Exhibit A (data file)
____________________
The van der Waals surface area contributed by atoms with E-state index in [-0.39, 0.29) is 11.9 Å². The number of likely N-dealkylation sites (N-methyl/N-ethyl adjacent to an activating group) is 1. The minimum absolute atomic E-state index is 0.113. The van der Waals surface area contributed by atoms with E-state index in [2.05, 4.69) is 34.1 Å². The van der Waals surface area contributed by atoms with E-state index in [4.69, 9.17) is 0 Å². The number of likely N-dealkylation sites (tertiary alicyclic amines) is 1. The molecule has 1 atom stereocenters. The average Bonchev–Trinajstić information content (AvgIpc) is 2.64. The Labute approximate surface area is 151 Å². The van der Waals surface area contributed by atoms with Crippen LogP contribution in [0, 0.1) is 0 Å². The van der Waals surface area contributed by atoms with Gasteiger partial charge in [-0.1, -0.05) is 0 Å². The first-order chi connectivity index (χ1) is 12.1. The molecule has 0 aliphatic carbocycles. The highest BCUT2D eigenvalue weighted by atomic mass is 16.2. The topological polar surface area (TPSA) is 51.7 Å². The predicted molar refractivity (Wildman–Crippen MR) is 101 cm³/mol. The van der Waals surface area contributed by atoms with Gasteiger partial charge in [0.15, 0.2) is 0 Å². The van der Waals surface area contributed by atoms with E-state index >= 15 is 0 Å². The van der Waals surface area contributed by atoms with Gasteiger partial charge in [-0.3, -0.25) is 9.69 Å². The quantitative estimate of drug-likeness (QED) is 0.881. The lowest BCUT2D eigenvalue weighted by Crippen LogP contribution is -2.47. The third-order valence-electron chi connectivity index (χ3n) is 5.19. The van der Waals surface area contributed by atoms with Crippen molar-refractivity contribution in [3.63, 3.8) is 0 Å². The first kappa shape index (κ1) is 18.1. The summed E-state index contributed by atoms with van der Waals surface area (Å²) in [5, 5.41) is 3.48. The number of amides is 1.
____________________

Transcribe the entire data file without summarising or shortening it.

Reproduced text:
The van der Waals surface area contributed by atoms with E-state index in [-0.39, 0.29) is 11.9 Å². The number of likely N-dealkylation sites (N-methyl/N-ethyl adjacent to an activating group) is 1. The minimum absolute atomic E-state index is 0.113. The van der Waals surface area contributed by atoms with E-state index in [2.05, 4.69) is 34.1 Å². The van der Waals surface area contributed by atoms with E-state index in [4.69, 9.17) is 0 Å². The number of likely N-dealkylation sites (tertiary alicyclic amines) is 1. The molecule has 1 atom stereocenters. The average Bonchev–Trinajstić information content (AvgIpc) is 2.64. The Labute approximate surface area is 151 Å². The van der Waals surface area contributed by atoms with Crippen LogP contribution in [0, 0.1) is 0 Å². The van der Waals surface area contributed by atoms with Gasteiger partial charge in [-0.1, -0.05) is 0 Å². The first-order chi connectivity index (χ1) is 12.1. The molecule has 0 aliphatic carbocycles. The highest BCUT2D eigenvalue weighted by atomic mass is 16.2. The topological polar surface area (TPSA) is 51.7 Å². The predicted molar refractivity (Wildman–Crippen MR) is 101 cm³/mol. The van der Waals surface area contributed by atoms with Gasteiger partial charge in [0.15, 0.2) is 0 Å². The van der Waals surface area contributed by atoms with E-state index >= 15 is 0 Å². The van der Waals surface area contributed by atoms with Gasteiger partial charge in [-0.3, -0.25) is 9.69 Å². The quantitative estimate of drug-likeness (QED) is 0.881. The lowest BCUT2D eigenvalue weighted by Crippen LogP contribution is -2.47. The third-order valence-electron chi connectivity index (χ3n) is 5.19. The van der Waals surface area contributed by atoms with Crippen molar-refractivity contribution in [3.63, 3.8) is 0 Å². The first kappa shape index (κ1) is 18.1. The summed E-state index contributed by atoms with van der Waals surface area (Å²) in [5, 5.41) is 3.48. The number of amides is 1.